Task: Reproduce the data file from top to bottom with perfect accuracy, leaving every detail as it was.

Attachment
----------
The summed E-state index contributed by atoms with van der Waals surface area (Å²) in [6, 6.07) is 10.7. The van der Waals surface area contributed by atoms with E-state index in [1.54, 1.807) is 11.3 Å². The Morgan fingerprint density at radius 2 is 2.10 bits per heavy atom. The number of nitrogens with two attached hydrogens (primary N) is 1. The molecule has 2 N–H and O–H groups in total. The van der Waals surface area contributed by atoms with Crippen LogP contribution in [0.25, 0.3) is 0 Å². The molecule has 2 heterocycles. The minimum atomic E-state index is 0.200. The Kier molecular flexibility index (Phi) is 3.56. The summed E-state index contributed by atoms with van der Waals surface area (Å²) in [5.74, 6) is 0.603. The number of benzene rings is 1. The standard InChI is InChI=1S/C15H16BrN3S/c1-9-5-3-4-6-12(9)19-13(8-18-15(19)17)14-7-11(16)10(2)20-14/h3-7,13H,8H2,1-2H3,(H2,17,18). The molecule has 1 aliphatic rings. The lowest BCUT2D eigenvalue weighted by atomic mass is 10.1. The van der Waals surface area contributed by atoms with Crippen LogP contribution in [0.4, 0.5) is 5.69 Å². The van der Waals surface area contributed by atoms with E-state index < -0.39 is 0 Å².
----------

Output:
The summed E-state index contributed by atoms with van der Waals surface area (Å²) in [6, 6.07) is 10.7. The van der Waals surface area contributed by atoms with E-state index in [1.54, 1.807) is 11.3 Å². The Morgan fingerprint density at radius 2 is 2.10 bits per heavy atom. The number of nitrogens with two attached hydrogens (primary N) is 1. The molecule has 2 N–H and O–H groups in total. The van der Waals surface area contributed by atoms with Crippen LogP contribution in [0.25, 0.3) is 0 Å². The molecule has 2 heterocycles. The minimum atomic E-state index is 0.200. The Kier molecular flexibility index (Phi) is 3.56. The summed E-state index contributed by atoms with van der Waals surface area (Å²) in [5.74, 6) is 0.603. The number of benzene rings is 1. The standard InChI is InChI=1S/C15H16BrN3S/c1-9-5-3-4-6-12(9)19-13(8-18-15(19)17)14-7-11(16)10(2)20-14/h3-7,13H,8H2,1-2H3,(H2,17,18). The molecule has 1 aliphatic rings. The lowest BCUT2D eigenvalue weighted by atomic mass is 10.1. The van der Waals surface area contributed by atoms with Crippen LogP contribution in [0.4, 0.5) is 5.69 Å². The van der Waals surface area contributed by atoms with E-state index < -0.39 is 0 Å².